Sep 16, 2009

Grand Isle Revisited: Part 2

Nothing is more decadent and sinful to me than Crab Au Gratin. It’s what I’ll most likely order at a nice seafood restaurant. Like I mentioned last week...when we went crabbing on Grand Isle I was hoping we’d get enough crabs to bring some home so I could make this.

Something I noticed...Crab Au Gratin wasn't on the menu at one of the nicer restaurants on Grand Isle.   What's up with that?

Crab may be my favorite type of subtle and sweet. But you know me, I can’t stop there. Add a rich, velvety white sauce and lots of cheese. I prefer it glammed up and sassy.

I tried to find out a little history on the dish, but came up empty.  Found a ton of info on the term au gratin, but I wanted something on crab specifically.  Au gratin is a French technique of topping a dish with cheese.  The dish is heated in an oven or placed under a broiler until the cheese browns.  Potatoes are probably the most popular.  Most foodies know this term.  But when and where did people start using crab in this type of preparation?  I can't answer that one.  All I know is Crab Au Gratin is found all over South Louisiana.  And that, my friends, is how it should be.  This dish should be found all over everywhere.

Most people here call the dish Crabmeat Au Gratin.  And that bugs me somewhat.  Is the meat part of the title really necessary?  I mean it's a given that I'm not going to be using the crab shells in this, ya know?

The recipe I use comes pretty much straight from Talk About Good, my favorite Cajun cookbook.  I've changed a few minor things like seasonings, tempering the egg (because I'm paranoid), and broiling the dish.

I usually make this family-style in one casserole dish.  It could also be made in individual ramekins if you want to be all fancy and stuff.  By the way, it makes a great dip/spread for crackers or toasted bread too.  Just puttin' that one out there.

Crab Au Gratin
from Talk About Good (with a few changes)

1 large onion, finely chopped
3 ribs celery, finely chopped
½ lb butter
4 Tbsp flour
1 large AND 1 small can evaporated milk
2-3 green onions, chopped
seasonings to taste (salt, pepper, Cajun seasoning, lemon or lemon pepper)
2 large egg yolks
12-14 oz grated mild cheddar, grated (reserve some for top)
lbs cooked crab, picked of shells

Melt butter and saute onions and celery until soft. Sprinkle in flour and stir to blend. Slowly pour in evaporated milk, stirring to prevent lumps.  Bring just to a boil then cut off the heat.  Add the green onions and seasonings.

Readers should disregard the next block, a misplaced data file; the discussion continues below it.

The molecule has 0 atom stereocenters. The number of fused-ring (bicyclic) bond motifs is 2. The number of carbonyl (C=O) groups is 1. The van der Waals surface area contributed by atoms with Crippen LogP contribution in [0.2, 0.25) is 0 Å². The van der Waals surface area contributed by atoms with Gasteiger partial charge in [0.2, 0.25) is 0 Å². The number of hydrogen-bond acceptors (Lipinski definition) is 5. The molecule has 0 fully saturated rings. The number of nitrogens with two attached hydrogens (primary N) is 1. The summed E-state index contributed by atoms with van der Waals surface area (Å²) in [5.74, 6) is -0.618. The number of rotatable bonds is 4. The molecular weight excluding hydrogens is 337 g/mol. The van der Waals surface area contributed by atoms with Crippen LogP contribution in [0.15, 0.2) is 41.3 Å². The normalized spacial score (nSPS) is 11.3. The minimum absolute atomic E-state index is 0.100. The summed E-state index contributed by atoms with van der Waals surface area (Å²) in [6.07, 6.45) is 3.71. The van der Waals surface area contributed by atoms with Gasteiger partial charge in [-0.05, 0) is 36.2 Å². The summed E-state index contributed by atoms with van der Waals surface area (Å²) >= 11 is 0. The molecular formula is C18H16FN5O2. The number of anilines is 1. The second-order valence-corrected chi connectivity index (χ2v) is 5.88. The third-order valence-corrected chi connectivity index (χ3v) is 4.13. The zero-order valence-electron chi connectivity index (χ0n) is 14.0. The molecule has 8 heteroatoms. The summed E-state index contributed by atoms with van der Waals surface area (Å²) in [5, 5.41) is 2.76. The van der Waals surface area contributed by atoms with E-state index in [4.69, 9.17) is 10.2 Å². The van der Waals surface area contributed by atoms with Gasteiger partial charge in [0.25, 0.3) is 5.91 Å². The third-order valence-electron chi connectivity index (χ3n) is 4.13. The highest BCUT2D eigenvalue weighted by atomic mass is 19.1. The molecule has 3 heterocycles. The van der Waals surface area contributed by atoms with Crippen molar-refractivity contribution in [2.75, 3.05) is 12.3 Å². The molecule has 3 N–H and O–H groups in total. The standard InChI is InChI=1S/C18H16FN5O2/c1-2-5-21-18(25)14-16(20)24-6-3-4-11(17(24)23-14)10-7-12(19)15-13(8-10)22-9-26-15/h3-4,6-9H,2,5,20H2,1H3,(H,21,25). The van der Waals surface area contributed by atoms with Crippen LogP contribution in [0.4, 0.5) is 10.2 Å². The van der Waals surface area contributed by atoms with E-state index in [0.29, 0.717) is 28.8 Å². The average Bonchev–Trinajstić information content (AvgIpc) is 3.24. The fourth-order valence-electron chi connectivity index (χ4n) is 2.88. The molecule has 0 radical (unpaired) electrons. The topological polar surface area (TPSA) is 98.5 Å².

Add yolks to a bowl and temper with some of the sauce by adding a couple of spoonfuls of sauce to the egg.  Add a few more spoons of sauce to the egg yolks.  Add the yolk mixture to the pot and stir.  Add grated cheese slowly, stirring well until it has melted. Fold in crab. Pour into a large casserole dish. Sprinkle reserved cheese on top. Bake at 350 until hot and bubbly, about 30 minutes.  Place under the broiler for a few minutes to brown the cheese.

Mise en place for Crab Au Gratin.  (I halved the recipe)

As with almost everything I make, saute the onions, garlic, and celery in butter until softened.  Save the green onions for later so they still have some life in 'em

Now it's time to start making a sauce...a cheese sauce.  Oh, yeah.  That got your attention.  Sprinkle the flour over the onion mixture and stir in.  The flour will help thicken the sauce.  Next, add the evaporated milk slowly so you don't get lumps.  Stir while adding the milk.  Whew.  It's hard to add the milk, stir, and take pictures at the same time.  Bring just to a boil to get the thickening power of the flour working. 
Some recipes use plain ol' everyday milk, but they lack something.  Some recipes use heavy cream and that's too much.  I think evaporated milk is the happy medium.

This is when I add my green onions and whatever seasonings I want.  I usually add black pepper and Cajun seasoning.  Lemon or lemon pepper would be good too.  Cut off the heat.

The next step is tricky.  The original recipe says to add in 2 large egg yolks.  I always worry that the egg will scramble, so I like to temper it.  Add the yolks to a bowl (I used the measuring cup from the milk--why dirty something else?) and add a spoon or two of the sauce.  Stir, add a few more spoons of sauce, then dump it all back into the pot and stir some more.
Or just take your chances and add the egg directly to the pot.  If your egg scrambles, call it a breakfast casserole.

Next comes the cheese. Remove pot from the burner and sprinkle in the cheese. Stir until the cheese is melted.  Then get the crab in there.  But don't stir it all up like a fool, no.  Delicate touch. 
The darker pieces of crab...that's from the claws.  My favorite part.  

Pour the mixture into a casserole dish then top with more cheese.  Normally I use sharp cheddar in most recipes.  But since crab does have a delicate flavor, I use mild for this.

Bake in a preheated 350 degree oven until bubbly and the cheese has melted...about 30 minutes.
At this point I’m giddy. All the hard work of picking the boiled crabs, all the pain in my hunched back, all the rough, cut up’s all about to be worth it. Hope I got all the shells out.

But, ya know what? I'm not gonna stop there. Let's put it under the broiler.  Ooooweee, now that's what I'm talkin 'bout! 

I'm about to go hurt myself, ya'll!

1 comment:

  1. I can't even begin to think about how rich this is; I just want a big plate full:) We had a friend who owned a marina at Grand Isle for years. Great place. I would love for you to join me for Crock Pot Wednesday at Come check it out.


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